Boards should take steps to ensure that privacy considerations are addressed and that students are aware of best practices, including not giving out passwords, ensuring that teachers are the last person to leave a synchronous meeting, and respecting other board policies on student conduct.

We recognize that there may be exceptional situations where synchronous online delivery may not be possible for all students. Exceptions could include, for example, where a parent has excused their child from instruction or this form of instruction, in which case a parents wishes should be respected.

If a student cannot participate due to a lack of devices or internet connectivity, or where students require accommodations for special education needs, alternate arrangements must be made, including personal outreach through phone calls. With that in mind, it is insufficient for educators to communicate with their students in one interaction per week, for example. We recognize that school boards have made extraordinary efforts to ensure that students have devices and connectivity wherever possible, and we once again reiterate our expectation that boards provide necessary technology to students as soon as possible, and appropriate accommodations for students with special education needs, where necessary. The ministry will continue to support school boards in these efforts.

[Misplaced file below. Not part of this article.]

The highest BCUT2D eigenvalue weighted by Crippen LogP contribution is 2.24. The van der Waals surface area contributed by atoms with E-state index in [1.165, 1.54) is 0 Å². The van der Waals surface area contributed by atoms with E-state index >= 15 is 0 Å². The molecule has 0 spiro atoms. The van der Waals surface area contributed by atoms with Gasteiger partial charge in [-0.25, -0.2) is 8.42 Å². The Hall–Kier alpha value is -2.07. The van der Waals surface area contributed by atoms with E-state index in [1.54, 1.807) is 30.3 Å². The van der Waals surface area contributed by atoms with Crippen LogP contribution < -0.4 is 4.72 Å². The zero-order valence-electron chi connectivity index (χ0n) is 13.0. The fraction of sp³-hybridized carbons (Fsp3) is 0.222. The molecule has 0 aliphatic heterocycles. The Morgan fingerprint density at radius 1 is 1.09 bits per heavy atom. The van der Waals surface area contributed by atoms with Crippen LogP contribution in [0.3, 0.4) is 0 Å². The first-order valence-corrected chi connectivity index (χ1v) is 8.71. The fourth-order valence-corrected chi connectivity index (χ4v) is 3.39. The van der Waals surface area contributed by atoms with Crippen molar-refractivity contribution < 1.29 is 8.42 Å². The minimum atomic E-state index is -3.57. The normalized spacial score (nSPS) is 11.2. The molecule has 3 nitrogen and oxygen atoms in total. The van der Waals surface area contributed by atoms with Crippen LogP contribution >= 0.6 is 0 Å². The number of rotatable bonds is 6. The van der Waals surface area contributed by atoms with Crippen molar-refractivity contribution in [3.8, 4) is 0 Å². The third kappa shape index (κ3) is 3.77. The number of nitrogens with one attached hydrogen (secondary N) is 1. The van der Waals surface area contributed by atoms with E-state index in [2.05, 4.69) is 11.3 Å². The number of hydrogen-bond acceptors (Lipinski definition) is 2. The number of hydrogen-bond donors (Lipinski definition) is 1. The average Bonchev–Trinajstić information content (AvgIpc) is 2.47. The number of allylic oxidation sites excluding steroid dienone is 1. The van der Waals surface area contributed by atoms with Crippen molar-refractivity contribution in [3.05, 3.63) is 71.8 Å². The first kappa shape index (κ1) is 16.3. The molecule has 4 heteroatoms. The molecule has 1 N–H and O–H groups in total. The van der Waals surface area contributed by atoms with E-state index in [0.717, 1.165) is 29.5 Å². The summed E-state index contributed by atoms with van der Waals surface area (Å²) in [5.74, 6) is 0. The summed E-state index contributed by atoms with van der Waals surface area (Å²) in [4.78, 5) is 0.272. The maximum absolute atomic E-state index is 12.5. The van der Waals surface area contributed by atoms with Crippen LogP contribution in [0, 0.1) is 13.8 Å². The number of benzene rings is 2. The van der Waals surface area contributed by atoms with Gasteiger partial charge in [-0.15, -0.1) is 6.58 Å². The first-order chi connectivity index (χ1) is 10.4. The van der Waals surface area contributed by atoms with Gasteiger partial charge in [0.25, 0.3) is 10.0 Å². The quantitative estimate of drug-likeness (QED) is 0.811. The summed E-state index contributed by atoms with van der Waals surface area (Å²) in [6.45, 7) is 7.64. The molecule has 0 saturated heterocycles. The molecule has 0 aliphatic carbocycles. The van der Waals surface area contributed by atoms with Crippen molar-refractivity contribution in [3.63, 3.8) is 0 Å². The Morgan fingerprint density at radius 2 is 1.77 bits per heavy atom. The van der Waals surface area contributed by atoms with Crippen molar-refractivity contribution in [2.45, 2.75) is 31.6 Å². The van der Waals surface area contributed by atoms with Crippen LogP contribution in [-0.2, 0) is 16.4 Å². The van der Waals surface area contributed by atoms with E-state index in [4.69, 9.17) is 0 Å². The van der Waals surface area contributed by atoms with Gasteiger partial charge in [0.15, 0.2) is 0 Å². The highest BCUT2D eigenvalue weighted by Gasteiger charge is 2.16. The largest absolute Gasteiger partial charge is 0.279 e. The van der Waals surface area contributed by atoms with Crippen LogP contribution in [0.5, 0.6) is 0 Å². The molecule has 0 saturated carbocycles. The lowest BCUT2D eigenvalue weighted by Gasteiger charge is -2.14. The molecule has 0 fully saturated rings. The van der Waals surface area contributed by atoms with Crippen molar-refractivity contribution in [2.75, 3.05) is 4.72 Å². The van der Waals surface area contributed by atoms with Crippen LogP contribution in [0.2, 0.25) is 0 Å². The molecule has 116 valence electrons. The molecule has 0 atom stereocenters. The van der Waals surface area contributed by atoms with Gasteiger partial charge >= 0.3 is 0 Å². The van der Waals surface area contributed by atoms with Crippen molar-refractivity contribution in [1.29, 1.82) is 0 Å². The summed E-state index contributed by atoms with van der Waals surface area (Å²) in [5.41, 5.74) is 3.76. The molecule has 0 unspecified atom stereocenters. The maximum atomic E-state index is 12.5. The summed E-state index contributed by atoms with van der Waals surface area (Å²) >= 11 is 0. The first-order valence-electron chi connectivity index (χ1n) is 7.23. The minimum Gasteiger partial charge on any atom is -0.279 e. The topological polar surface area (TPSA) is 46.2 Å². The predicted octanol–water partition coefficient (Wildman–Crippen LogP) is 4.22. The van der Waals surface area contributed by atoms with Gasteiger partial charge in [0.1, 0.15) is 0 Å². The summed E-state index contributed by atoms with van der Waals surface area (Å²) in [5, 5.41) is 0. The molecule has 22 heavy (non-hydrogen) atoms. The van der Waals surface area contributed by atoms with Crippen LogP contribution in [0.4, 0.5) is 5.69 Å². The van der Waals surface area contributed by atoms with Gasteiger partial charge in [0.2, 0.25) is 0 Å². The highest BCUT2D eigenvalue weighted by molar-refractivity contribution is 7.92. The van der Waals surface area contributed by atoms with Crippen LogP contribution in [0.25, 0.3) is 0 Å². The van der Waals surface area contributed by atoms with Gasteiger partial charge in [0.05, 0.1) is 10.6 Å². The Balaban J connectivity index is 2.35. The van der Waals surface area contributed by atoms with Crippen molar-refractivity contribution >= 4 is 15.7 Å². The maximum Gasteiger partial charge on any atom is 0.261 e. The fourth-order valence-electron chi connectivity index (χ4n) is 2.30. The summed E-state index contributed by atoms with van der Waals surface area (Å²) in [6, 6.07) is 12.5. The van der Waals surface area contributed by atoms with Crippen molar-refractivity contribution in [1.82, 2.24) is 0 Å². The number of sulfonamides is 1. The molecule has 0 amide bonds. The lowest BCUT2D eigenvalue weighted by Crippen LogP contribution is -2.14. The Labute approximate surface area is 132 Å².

If a teacher or education worker does not feel they can currently deliver education to their students in this manner, schools and boards are encouraged to provide support and professional development. However, in situations where teachers or education workers are not delivering synchronous learning, schools and boards are expected to immediately move to a team assignment approach to ensure that students are offered synchronous delivery of teacher led learning.

School boards should continue to follow the guidance provided on March 31, 2020 regarding the hours per student, per week, and the suggested areas of curriculum focus by grade groupings.

UPDATES ON PROGRESS TO DATE

Working Together

Between April 15 and 29, the ministry conducted a series of meetings beginning with Parent Involvement Committee Chairs and extending to include meetings with the following key roles responsible for supporting vulnerable students: Student Success and Student Effectiveness Leads, Indigenous Graduation Coaches, and Black Student Graduation Coaches. These meetings provided a venue for board leads to share successful practices and ongoing challenges to supporting vulnerable students and identify additional ways to offer support.

During these meetings, partners in school boards shared information on the many ways they are addressing the needs of vulnerable students, their wellbeing, and academic success. The ministry will continue to work with partners to determine ways to support student well-being, engagement in learning, and inclusive approaches to learning within a remote learning environment, as well as when students return to school.

Access to Technology